Tuesday, August 31, 2010

Things That Fall From Books #3: Hair

I was excited by the five volume set of Swinburne's poems, despite the fact that individually they would be rather unexciting in the extreme, because they are a complete set of all five volumes, all have complete and decent jackets, they have all therefore been preserved very nicely underneath the jackets and then, I opened one of them to discover this long lock of hair tied with a ribbon. I still can't make up my mind if this is crushingly romantic or just a bit icky.
The books are from The Golden Pine series by Heinemann and were publishd in 1917 and obviously they were designed to be presented without jackets so this set is, I think, a rare survival.

Monday, August 30, 2010

Sunday, August 29, 2010

Andre Norton - Star Man's Son - Nicolas Mordvinoff

I have been toying with the idea of culling my hardback SF books (not the Gollancz yellowbacks obviously!), because I need the shelf space and, to my shame, it has been such a very long time since I was seriously reading science-fiction. In the process of looking through them I came across this copy of Star Man's Son, published by Gollancz in 1968. It's a post-atomic distopia and, I think, written for a younger audience.
It's not one I've read so I hadn't before noticed the enchanting illustrations by Nicolas Mordvinoff. This style of illustration: black, inky, scribbled and strong on sillhouette is one of my favourites and was very much in voague for children's books in particular in fron the 1950s until well into the 1970s. It's so much a 'style' I almost feel it should have a name. I don't know much about Mordvinoff except that on one internet forum it was reported that he liked Russian Roulette, and eventually lost.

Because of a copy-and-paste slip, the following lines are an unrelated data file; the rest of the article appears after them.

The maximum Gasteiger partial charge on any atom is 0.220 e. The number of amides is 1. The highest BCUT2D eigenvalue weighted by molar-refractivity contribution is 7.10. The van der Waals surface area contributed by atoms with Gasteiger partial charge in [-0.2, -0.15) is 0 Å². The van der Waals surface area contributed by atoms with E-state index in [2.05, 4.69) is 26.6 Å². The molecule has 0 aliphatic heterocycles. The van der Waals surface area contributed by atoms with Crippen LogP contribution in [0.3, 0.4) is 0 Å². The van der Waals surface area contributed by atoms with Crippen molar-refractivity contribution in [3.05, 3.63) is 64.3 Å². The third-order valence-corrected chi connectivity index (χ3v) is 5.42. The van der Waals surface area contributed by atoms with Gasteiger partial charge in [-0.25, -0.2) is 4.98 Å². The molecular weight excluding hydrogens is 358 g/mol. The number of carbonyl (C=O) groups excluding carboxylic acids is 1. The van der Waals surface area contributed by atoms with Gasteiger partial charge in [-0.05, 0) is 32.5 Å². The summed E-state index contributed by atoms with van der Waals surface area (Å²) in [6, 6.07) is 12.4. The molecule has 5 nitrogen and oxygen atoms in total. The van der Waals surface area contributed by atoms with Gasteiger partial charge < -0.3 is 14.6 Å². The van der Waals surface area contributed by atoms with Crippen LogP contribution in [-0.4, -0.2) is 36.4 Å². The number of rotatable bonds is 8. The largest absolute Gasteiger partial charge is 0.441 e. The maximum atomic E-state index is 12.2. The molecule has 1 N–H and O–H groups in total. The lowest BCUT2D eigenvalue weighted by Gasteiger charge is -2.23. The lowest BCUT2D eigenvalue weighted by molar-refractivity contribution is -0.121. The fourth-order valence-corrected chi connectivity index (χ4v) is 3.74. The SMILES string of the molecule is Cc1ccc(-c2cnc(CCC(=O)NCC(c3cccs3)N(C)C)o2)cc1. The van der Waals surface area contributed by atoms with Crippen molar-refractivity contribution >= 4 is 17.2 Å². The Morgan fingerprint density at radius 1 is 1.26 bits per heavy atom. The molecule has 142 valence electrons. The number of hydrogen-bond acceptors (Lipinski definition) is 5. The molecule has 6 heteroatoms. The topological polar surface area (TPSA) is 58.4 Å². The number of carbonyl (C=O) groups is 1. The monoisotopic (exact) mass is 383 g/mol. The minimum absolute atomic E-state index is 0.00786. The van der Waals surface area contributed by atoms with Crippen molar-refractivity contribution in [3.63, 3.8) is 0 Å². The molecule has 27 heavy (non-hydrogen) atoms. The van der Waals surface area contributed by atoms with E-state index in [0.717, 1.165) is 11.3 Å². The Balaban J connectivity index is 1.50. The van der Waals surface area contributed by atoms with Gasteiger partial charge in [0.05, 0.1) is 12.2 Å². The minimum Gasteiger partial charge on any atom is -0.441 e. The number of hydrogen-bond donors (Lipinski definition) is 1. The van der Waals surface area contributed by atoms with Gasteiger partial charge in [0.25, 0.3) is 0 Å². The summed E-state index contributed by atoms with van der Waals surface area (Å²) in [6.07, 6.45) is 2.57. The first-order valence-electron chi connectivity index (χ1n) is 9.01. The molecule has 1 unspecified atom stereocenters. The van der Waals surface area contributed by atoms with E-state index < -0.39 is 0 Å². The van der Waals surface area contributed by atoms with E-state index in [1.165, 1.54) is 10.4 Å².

Thursday, August 26, 2010

New at Callum James Books

There have been two minor developments here. I haven't put the prices of my books up since I started this venture over five years ago. The prices of my books are not going to go up but where, in the past, it seemed a gesture to be able to say that books ordered from the website would incur only a £1 p+p charge, no matter where they were sent in the world, this is of course now ridiculous. I will slowly be changing the pricing on the website to reflect better the actual cost of posting items.

Second, the more eagle-eyed among you might have noticed, when I posted about the publication of The Romance of a Choir Boy by John Gambril Nicholson, that there was a device on the title page (also above). This is my new monogram for Callum James Books and it will start appearing on more of my newer publications. I have to thank John Coulthart for leading me to it following a post he made in May which lead me to a great book called Monograms and Ciphers (1906) by A. A. Turbayne. I found a couple of CJs there but this one I liked the best.

A Catalogue of the Private Library of a Student of Boyhood, Youth & Comradeship

This is published today.

A Catalogue of Books from the Private Library of a Student of Boyhood, Youth and Comradeship

by F. E. Murray.